An edited version of this article also appeared in Inman News on 2/27/15
Realogy’s New Portal HomesForSale.com: Innovation Bomb or Smoke Bomb?
It’s a clean, almost minimalist design, but the slogan “all the homes, none of the games” has zero benefit to sellers or buyers. A slogan should pierce the market’s greatest desire, differentiate your offering in the marketplace, and hopefully be memorable.
Instead Realogy was so focused on Zillow Group, and I am guessing at trying to impress their agents, that their tagline must be pointed at these two demographics. Within six weeks they will remove it and place a politically correct, committee approved, generic house-site type slogan. No Innovation Bomb here.
The URL “homesforsale” is well chosen from a search engine SEO perspective: as in ‘homes for sale in New York”, etc. If they get some solid articles and information pertaining to each metro area they operate in the search engines will probably migrate them to the top of the search results list within 30 days.
The “Home” link in the header menu is quite old fashioned; especially since the logo does the same thing.
I tried the big search box for my home town, Denver Colorado, and got the popup below. You won’t see that notice at Zillow. I am afraid they will need to mess up their home page with links to areas they actually have homes in. No Innovation Bomb here.
Scrolling down a bit I see “better, fresher information”. What is that symbol a steamy, fresh pile of MLS information?
Instead create a cool icon: “New homes every 5 minutes”, not “our real estate listings come direct from the local multipole listings service and they’re updated multiple times a day.” Realogy’s accountant must be writing prose for the site. No Innovation Bomb here.
I don’t even know what the next symbol is. And an AVM and sold comps were “insider information” about ten years ago. Which begs the question that comes to sellers and buyers minds with the last part of the statement “—the insider information that’s normally reserved for real estate pro’s.” If I have what they have, why do I need them? No Innovation Bomb here.
Then they clutter up their site by bragging about how there’s no clutter. Just stay clean and lean; the market will notice that all on their own. You don’t see Disney Land bragging about the 5,000 people running endlessly to keep their parks pristine—it just happens, and the visitors do notice how perfect everything is all the time.
I just had to click the “local Info & Insider Advice” link. Wow, it’s “available to both homebuyers and homeowners alike.” A good thing as it may be hard to tell which I am from this side of the internet. No Innovation Bomb here.
The search tools are standard IDX style stuff: price, number of beds, number of baths, property type, and lot size type parameters. No Innovation Bomb here.
I decided to do a map-based search and just stared at whatever the default homes that opened up were. Nice, a home for just under $1 billion dollars, in Maryland, but with no address and only 4.5 baths, but the taxes are only $2,463—see the rich just keep getting richer and pay almost no taxes. At this price I was too scared to hit the “payment calculator” tool: I’ll just have to keep it on my “maybe” list.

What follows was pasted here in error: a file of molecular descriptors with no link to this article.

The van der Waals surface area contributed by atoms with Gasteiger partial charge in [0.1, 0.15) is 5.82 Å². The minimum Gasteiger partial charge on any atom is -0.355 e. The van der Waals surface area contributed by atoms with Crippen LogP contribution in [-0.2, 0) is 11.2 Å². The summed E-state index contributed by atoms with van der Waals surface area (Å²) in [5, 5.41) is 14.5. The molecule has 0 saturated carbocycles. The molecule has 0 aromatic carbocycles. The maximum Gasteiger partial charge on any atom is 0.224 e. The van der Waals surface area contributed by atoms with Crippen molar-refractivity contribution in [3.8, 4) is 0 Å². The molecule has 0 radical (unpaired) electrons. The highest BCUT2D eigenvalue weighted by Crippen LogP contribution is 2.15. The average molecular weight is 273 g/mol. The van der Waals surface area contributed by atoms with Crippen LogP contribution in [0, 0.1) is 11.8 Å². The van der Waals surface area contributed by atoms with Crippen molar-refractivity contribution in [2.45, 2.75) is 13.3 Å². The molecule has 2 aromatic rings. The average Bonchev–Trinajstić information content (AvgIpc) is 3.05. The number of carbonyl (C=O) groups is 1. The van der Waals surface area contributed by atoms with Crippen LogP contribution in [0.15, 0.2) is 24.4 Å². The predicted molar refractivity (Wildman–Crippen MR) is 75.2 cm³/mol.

Okay, so I checked out the second property above, it’s only half a billion dollars, much closer to my budget than the first one. Pretty standard IDX details with a little enhancement. I tried and tried but could not discover the instant valuation I was expecting—you know the secret insider stuff bragged about on the home page.
I did come across a “recently sold properties” tab and tried that. I don’t think these are all really comparable to my half-billion dollar home. They range in value from $312,000 to $652,000. They’re asking $499,999,999 for mine. And the map shows the comps on the other side of main roads, and maybe some of these are in the swamp, I don’t know. There’s a lot of blue stuff that looks like water all around them, and this is Florida. No Innovation Bomb here.
Where is my elusive automatic valuation? I had to jump back to the header menu for the insider information then follow another link promising “Home Value Report”, then paste in the full address and below is what I got.
Oh no, it came in at $537,680 to $684,320. So that means, if I can get an 80% loan on say $600K ($480K), my down payment will be about $499,519,999. I’ll do it!
In Peter Thiel’s book Zero to One he lists “Seven Questions Every Business Must Answer”, let’s try them out on Realogy’s portal.
1: Can you create breakthrough technology instead of incremental improvements? Smoke Bomb here.
2: Is now the right time to start your particular business? Ten years ago was; Smoke Bomb here.
3: Are you starting with a big share of a small market? No: a miniscule share of a big market. Smoke Bomb.
4: Do you have the right team? Not based on the form and function of this website. Smoke Bomb.
5: Do you have a way to not just create but deliver your product? Yes—zillions of brokers paying 35% referral fee serving clients. No Innovation Bomb here though.
6: Will your market position be defensible 10 and 20 years into the future? What’s their position? Just more of the same way real estate has been sold for fifty years using technology launched by others ten years ago. I’m thinking Smoke Bomb.
7: Have you identified a unique opportunity that others don’t see? Only if you rip the eyes out of Zillow, Trulia, realtor.com, and every IDX site provider and AVM producer on the planet.
No Innovation Bomb here. Sorry, the new Realogy site gets a “smoke bomb” rating.